We all need it to survive, but for many people, food represents so much more than that. It’s a chance to broaden our horizons, explore different cultures, and bond with our loved ones. With that in mind, it’s little wonder there were almost 90,000 restaurants and mobile food enterprises in the UK as of 2018.
And recent years have seen takeaways become increasingly popular. Before the coronavirus pandemic, they were estimated to make up 8% of the country’s food service industry. The COVID-19 restrictions then prompted a surge in sales, to the point where the UK market reached an estimated value of £11.4 billion in 2020.
So if you’re looking to set up a food delivery business, it seems like now might be an opportune moment. But what factors do you need to consider before you launch?
Register your business
First of all, you’ll need to register your business. This needs to be done with the local authority at least 28 days before you plan to open. Registration is free of charge and will always be approved. Not being registered leaves you at risk of a fine and even up to two years in prison.
Take out the appropriate insurance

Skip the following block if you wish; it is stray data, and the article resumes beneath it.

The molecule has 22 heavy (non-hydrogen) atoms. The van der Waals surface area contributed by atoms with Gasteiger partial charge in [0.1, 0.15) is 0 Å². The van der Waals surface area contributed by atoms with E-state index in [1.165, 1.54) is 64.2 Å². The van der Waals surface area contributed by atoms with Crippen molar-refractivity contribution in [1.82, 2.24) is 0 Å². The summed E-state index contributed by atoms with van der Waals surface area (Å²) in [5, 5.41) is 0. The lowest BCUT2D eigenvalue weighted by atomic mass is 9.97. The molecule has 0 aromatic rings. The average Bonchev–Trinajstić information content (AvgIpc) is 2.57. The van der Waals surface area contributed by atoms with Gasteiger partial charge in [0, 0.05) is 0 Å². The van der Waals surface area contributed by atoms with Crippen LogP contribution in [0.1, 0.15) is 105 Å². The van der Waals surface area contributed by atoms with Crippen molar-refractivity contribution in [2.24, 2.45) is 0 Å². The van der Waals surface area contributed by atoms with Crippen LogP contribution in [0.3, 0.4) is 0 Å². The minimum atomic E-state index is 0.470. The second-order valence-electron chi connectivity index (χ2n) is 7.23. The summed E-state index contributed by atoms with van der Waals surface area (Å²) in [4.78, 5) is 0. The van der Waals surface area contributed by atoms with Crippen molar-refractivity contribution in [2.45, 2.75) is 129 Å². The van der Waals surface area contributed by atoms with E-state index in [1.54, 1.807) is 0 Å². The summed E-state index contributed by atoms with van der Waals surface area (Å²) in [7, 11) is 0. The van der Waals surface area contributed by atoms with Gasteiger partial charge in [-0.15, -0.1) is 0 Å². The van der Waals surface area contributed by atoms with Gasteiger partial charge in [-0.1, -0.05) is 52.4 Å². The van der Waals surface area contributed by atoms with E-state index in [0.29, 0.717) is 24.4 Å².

If you’re offering deliveries, you’re going to need takeaway insurance to make sure you’re properly covered. That will encompass a wide range of considerations, such as:
- Stock insurance, to cover the cost of replacing any product that is lost, damaged, or stolen.
- Employers’ liability insurance, which is required by law for any business that has at least one person under its employment.
- Public liability insurance, to help cover the costs of any legal proceedings or compensation claims that arise from any damage or injury you cause to a third party or their property.
- Business interruption insurance, which can help return your company to its trading position in the event of forced closure or reduced operation due to unforeseen events such as a flood or fire.
Maximize your hygiene rating
The Food Standards Agency runs a rating scheme that gives customers an indication of your company’s hygiene standards. The scores range from 5 (very good) to 0 (urgent improvement required) and cover how food is handled, stored, and prepared, as well as the cleanliness of your premises. You can display your rating via a sticker (you are required to do so by law in Wales and Northern Ireland) and a score at the higher end of the scale can act as a positive sign for any potential customers.